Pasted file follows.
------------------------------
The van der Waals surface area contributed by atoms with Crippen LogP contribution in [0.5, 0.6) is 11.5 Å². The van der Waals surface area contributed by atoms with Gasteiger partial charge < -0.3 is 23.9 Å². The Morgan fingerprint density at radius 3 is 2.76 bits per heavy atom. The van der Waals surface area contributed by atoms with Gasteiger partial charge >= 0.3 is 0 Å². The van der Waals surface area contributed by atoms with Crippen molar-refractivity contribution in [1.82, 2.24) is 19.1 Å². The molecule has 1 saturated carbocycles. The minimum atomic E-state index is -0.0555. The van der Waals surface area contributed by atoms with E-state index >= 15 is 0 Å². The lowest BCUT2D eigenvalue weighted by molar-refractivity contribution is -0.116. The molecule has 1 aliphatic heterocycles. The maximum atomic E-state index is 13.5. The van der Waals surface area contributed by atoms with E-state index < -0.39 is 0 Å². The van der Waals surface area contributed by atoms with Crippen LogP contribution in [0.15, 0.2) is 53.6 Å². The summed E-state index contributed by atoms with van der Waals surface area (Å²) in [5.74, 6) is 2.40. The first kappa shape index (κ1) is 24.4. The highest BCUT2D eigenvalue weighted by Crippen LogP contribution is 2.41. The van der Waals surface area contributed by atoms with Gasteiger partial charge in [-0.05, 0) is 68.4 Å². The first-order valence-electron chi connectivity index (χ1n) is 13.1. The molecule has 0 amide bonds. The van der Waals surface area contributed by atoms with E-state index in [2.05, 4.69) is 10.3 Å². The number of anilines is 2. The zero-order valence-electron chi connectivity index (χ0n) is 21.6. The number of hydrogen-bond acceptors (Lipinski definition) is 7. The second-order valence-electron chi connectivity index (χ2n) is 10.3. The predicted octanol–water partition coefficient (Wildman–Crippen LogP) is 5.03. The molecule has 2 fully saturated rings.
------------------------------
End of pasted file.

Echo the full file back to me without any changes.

The van der Waals surface area contributed by atoms with Crippen LogP contribution in [0.5, 0.6) is 11.5 Å². The van der Waals surface area contributed by atoms with Gasteiger partial charge < -0.3 is 23.9 Å². The Morgan fingerprint density at radius 3 is 2.76 bits per heavy atom. The van der Waals surface area contributed by atoms with Gasteiger partial charge >= 0.3 is 0 Å². The van der Waals surface area contributed by atoms with Crippen molar-refractivity contribution in [1.82, 2.24) is 19.1 Å². The molecule has 1 saturated carbocycles. The minimum atomic E-state index is -0.0555. The van der Waals surface area contributed by atoms with E-state index >= 15 is 0 Å². The lowest BCUT2D eigenvalue weighted by molar-refractivity contribution is -0.116. The molecule has 1 aliphatic heterocycles. The maximum atomic E-state index is 13.5. The van der Waals surface area contributed by atoms with E-state index < -0.39 is 0 Å². The van der Waals surface area contributed by atoms with Crippen LogP contribution in [0.15, 0.2) is 53.6 Å². The summed E-state index contributed by atoms with van der Waals surface area (Å²) in [5.74, 6) is 2.40. The first kappa shape index (κ1) is 24.4. The highest BCUT2D eigenvalue weighted by Crippen LogP contribution is 2.41. The van der Waals surface area contributed by atoms with Gasteiger partial charge in [-0.05, 0) is 68.4 Å². The first-order valence-electron chi connectivity index (χ1n) is 13.1. The molecule has 0 amide bonds. The van der Waals surface area contributed by atoms with E-state index in [2.05, 4.69) is 10.3 Å². The number of anilines is 2. The zero-order valence-electron chi connectivity index (χ0n) is 21.6. The number of hydrogen-bond acceptors (Lipinski definition) is 7. The second-order valence-electron chi connectivity index (χ2n) is 10.3. The predicted octanol–water partition coefficient (Wildman–Crippen LogP) is 5.03. The molecule has 2 fully saturated rings.